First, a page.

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Thread: Any quality hacksaws out there?

  1. #1

    Any quality hacksaws out there?

    I am in need of a Hacksaw for cutting metal... I do it so rarely so I dont want a machine to do it. Just a lowly hacksaw will do it for me.

    But, do you have any suggestions for a quality product with good blades?

  2. #2
    I have an older version of the lenox high tension frame. It's seen fairly hard use and has held up well. You can put a lot of tension on the blade and you can store a few extra blades inside the frame. I tend to use lenox blades as well and have no complaints with them. They've changed the design of the tensioner on the newer model, but it still has a nice large lever for setting the tension instead of the small knob you see on many saws.

  3. #3
    I too use the Lennox saw and blades and have found them to be very good.

  4. #4
    Join Date
    May 2014
    Location
    Grassy Lake Alberta
    Posts
    833
    I third the lennox. Walked in to lee valley one day and bought it for $20 .

  5. #5
    I have both Lennox and Starret HT hack saws. Use either brand of blades, depending upon which vendor I'm purchasing from.

  6. #6
    Join Date
    Feb 2008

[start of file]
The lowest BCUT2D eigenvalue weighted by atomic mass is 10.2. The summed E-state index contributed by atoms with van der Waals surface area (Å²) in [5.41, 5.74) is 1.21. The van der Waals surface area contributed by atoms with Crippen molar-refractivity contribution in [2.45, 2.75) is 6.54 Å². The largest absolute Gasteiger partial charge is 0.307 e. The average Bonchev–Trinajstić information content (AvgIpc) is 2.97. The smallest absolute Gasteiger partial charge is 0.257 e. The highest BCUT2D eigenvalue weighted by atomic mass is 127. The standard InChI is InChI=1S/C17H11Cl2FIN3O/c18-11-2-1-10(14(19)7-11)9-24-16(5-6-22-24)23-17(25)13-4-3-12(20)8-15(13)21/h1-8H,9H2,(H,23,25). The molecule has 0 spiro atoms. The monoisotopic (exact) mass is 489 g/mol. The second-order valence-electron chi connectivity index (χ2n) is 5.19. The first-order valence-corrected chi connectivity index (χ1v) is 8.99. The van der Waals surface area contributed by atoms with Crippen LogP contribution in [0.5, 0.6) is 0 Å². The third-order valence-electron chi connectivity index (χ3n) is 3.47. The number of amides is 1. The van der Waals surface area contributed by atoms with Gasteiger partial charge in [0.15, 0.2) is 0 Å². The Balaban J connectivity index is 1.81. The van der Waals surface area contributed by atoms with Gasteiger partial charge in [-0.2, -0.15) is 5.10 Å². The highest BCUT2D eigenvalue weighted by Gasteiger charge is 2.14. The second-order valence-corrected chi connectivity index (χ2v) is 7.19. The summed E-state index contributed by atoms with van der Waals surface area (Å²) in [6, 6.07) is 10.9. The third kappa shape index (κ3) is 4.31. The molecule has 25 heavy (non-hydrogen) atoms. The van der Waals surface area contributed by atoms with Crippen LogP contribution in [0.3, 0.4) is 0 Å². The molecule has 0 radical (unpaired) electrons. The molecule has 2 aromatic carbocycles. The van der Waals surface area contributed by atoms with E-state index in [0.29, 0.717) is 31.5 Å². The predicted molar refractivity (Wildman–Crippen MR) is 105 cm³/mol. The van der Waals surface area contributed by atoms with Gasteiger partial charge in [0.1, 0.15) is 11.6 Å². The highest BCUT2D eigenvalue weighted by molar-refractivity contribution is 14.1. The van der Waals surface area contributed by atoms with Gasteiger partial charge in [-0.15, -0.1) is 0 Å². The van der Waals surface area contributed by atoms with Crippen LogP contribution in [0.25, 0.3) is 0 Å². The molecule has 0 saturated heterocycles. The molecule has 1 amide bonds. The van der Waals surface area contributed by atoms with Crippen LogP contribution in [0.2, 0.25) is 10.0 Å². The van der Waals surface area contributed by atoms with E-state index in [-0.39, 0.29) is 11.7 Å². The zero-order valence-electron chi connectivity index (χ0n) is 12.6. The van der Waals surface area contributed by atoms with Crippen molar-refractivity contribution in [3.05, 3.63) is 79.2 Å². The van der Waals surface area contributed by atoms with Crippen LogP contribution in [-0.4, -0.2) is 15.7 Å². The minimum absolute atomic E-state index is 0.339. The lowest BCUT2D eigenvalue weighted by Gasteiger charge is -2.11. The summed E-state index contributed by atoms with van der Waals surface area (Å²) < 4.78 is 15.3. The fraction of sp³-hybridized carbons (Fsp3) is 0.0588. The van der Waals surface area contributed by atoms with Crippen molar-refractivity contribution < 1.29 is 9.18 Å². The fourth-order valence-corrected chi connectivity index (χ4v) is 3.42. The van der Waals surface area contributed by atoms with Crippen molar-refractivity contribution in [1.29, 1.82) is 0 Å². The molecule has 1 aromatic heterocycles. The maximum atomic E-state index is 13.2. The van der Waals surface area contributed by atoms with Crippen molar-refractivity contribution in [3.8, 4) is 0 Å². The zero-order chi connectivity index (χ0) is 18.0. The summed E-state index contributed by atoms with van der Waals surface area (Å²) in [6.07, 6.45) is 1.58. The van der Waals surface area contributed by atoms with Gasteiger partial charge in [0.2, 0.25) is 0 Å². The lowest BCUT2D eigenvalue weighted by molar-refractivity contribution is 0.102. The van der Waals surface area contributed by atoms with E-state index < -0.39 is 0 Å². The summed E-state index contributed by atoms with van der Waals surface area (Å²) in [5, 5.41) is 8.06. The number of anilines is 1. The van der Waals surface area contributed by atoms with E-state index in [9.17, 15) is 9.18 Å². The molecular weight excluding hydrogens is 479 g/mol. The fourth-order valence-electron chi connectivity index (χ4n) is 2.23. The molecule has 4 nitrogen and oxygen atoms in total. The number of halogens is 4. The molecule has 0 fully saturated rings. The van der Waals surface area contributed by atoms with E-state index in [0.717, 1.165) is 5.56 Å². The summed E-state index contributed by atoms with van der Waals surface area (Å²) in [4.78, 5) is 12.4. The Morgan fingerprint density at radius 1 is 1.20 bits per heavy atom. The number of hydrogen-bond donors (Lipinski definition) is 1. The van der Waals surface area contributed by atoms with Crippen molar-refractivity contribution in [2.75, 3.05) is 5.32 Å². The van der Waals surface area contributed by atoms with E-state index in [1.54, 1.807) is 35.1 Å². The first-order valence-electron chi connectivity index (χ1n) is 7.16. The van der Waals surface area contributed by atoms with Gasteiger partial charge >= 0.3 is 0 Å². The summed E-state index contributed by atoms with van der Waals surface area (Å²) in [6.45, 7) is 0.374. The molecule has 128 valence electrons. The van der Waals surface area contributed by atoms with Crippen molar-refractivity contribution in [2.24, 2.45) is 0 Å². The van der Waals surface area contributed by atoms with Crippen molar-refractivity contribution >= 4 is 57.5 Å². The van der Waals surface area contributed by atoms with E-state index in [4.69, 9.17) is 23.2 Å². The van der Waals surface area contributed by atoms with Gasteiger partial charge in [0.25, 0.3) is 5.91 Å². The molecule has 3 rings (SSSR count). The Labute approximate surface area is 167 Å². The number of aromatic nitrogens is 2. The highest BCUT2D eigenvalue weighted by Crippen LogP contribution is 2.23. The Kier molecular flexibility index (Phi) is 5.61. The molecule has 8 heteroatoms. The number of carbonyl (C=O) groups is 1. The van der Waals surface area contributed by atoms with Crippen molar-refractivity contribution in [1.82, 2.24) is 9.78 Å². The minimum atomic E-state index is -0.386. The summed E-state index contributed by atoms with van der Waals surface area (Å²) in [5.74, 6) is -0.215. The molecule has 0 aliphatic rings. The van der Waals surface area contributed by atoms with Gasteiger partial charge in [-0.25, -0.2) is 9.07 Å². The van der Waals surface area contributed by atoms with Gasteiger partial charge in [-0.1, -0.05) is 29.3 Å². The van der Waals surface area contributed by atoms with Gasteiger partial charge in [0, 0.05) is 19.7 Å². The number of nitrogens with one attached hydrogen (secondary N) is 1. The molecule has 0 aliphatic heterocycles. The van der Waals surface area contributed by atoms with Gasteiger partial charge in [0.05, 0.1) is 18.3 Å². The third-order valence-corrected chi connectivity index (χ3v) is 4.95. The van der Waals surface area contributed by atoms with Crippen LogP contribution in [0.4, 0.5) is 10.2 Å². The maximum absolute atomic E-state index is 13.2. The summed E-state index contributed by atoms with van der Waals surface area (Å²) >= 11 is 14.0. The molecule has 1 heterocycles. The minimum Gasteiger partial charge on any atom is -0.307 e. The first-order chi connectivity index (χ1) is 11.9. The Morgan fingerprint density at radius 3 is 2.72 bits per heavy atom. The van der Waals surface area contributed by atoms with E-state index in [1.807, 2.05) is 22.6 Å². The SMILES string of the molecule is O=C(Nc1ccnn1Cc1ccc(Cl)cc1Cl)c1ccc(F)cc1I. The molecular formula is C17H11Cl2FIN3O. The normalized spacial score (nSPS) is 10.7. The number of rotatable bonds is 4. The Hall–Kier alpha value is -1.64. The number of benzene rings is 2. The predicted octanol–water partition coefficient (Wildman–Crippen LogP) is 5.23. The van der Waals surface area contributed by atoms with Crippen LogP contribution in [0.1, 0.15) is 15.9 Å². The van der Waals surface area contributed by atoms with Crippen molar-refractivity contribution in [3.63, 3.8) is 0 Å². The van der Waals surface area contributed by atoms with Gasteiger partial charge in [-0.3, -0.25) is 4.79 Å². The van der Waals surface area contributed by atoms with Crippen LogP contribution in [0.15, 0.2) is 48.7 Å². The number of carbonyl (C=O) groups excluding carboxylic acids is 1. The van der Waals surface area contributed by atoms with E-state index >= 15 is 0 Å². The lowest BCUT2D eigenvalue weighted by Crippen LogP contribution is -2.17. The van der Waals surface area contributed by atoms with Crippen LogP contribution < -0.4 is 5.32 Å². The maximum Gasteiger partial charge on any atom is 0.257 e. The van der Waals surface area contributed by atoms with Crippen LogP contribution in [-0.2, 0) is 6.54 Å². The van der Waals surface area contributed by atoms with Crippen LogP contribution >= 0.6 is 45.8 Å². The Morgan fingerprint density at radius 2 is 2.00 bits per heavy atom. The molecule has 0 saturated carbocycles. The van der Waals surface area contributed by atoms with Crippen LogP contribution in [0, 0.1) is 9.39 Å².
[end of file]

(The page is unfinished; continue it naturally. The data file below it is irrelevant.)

Location
    E TN, near Knoxville
    Posts
    7,899
    Quote Originally Posted by Dan Kraakenes View Post
    I am in need of a Hacksaw for cutting metal... I do it so rarely so I dont want a machine to do it. Just a lowly hacksaw will do it for me.

    But, do you have any suggestions for a quality product with good blades?
    I have several, but I think the blade is more important than the frame! I use several brands but I like the Milwaukee bimetal blades.

    Hey, do you have a reciprocating "sawzall" saw for cutting wood? I do a quite a bit of metal working and have a variety of ways to cut metal and keep the hacksaw handy, but when I get to thicker metal the reciprocating saw with a metal-cutting blade is VERY effective. I've cut a lot of angle iron, bar, and thick plate this way. If you already have a reciprocating saw for cutting wood, you might try one of the blades. I prefer the Milwaukee bimetal blades called the "Torch" but use others, including Dewalt and Bosch.

    JKJ

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